Trial Expert
Connect with the researchersHop on a 15 minute call & ask questions about:
- What options you have available- The pros & cons of this trial
- Whether you're likely to qualify- What the enrollment process looks like

Measurement Requirements

This trial is evaluating whether N acetyl cysteine + vagus nerve stimulation will improve 1 primary outcome, 1 secondary outcome, and 1 other outcome in patients with Pregnancy in Diabetics. Measurement will happen over the course of 14 days.

Diffusion Kurtosis Imaging (DKI)
14 DAYS
DKI metrics in white matter tracts before and after NAC+taVNS treatment
14 DAYS
Metabolite concentrations in basal ganglia
14 DAYS
[GSH] and other CNS metabolites by MRS before, and after 3-4 days of NAC and after NAC+taVNS treatment
14 DAYS
Daily oral feeding volumes
20 DAYS
ml/kg/d of oral feeds, slope of change of oral feeding volumes before and after NAC + taVNS
20 DAYS

Who is running the study

Principal Investigator
D. D. J.
Prof. Dorothea D. Jenkins, Professor of Pediatrics
Medical University of South Carolina

Patient Q & A Section

Please Note: These questions and answers are submitted by anonymous patients, and have not been verified by our internal team.

How many people get pregnancy in diabetics a year in the United States?

The rate of pregnancy in diabetics is increasing because of women's desire and better knowledge of pregnancy complications. Pregnant diabetic women are more likely to have a first birth. More women are also delaying the start of treatment with a long time interval from the first prenatal visit.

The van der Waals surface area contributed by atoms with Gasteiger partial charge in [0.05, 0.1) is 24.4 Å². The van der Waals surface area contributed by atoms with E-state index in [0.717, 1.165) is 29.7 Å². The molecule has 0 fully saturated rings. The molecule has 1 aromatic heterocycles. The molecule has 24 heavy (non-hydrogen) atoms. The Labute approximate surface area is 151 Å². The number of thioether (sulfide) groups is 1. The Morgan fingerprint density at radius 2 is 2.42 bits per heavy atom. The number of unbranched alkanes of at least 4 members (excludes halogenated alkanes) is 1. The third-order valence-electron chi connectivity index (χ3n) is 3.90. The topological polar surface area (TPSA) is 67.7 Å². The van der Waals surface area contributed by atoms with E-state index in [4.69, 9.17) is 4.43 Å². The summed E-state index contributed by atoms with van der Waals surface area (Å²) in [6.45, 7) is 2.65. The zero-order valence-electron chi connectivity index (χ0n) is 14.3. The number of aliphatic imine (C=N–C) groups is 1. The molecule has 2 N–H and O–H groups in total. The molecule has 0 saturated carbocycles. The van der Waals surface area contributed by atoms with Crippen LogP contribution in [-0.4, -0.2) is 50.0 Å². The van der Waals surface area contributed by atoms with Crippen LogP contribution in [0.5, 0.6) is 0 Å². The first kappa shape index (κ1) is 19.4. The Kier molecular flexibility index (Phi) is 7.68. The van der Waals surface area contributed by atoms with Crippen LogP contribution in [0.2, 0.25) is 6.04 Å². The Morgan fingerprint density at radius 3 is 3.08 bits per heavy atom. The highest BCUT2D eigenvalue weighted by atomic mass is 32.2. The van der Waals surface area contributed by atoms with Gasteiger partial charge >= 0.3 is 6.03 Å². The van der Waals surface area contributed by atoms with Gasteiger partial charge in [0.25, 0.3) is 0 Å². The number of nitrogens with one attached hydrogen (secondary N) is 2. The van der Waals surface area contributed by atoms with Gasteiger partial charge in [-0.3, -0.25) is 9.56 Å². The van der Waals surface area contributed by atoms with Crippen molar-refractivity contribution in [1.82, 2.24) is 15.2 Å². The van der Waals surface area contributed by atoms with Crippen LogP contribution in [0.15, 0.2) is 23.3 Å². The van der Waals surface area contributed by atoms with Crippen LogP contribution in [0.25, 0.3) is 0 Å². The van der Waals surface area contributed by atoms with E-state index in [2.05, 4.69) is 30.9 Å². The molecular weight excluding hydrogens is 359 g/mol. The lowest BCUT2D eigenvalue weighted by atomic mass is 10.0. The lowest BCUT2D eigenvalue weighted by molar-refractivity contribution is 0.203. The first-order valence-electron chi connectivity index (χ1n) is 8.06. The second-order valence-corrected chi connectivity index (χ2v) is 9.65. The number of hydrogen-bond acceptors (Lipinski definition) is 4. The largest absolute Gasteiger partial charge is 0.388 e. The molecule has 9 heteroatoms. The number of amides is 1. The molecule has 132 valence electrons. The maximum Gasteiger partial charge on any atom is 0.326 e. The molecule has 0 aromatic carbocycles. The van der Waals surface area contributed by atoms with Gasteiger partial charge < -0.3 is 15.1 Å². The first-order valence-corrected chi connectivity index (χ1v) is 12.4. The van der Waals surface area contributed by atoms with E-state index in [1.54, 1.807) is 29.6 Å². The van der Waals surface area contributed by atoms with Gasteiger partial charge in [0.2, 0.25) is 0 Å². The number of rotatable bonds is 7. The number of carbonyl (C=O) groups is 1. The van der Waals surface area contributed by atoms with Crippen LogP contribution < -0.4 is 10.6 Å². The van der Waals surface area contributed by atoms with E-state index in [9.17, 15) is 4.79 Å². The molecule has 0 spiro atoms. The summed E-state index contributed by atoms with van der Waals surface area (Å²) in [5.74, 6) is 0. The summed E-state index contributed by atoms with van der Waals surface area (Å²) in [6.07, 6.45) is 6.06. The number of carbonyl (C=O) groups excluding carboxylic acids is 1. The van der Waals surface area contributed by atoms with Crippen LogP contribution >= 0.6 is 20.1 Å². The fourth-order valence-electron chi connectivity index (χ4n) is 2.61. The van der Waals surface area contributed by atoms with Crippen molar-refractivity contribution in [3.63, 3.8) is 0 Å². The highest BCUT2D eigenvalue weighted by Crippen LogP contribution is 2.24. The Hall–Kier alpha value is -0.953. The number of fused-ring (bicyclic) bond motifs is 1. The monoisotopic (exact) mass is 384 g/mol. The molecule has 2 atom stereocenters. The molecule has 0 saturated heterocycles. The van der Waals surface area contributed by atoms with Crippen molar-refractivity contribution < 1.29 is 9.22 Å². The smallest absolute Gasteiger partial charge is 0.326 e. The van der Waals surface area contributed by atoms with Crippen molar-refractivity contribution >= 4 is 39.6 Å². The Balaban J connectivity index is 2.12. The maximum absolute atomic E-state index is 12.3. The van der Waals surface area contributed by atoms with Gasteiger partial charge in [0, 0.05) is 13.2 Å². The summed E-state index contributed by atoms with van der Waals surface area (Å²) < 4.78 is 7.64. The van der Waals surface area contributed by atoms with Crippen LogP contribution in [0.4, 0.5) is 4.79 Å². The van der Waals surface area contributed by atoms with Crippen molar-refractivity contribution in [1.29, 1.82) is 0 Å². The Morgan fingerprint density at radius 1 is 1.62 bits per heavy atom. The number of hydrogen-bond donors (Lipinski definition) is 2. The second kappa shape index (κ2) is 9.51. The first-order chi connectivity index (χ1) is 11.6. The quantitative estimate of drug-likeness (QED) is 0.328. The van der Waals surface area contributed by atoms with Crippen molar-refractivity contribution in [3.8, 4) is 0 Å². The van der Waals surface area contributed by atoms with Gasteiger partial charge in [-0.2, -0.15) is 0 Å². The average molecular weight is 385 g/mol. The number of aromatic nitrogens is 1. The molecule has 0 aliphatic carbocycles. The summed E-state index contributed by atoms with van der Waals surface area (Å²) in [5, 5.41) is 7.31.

Anonymous Patient Answer

What causes pregnancy in diabetics?

Diabetes and smoking cause the vast majority of pregnancy complications in diabetics. Diabetes is an underlying factor of impaired trophoblast function that might be related with the high prevalence of embryo loss and pregnancy complications. Smoking is a high risk factor for impaired trophoblast function.

Anonymous Patient Answer

What is pregnancy in diabetics?

Insulin, when used for treatment of pregnancy diabetes, is safe in terms of both maternal and fetal health. Furthermore, pregnancy in diabetics is an acceptable and safe option for diabetic patients considering that the maternal health outcomes are very good in comparison with the general population.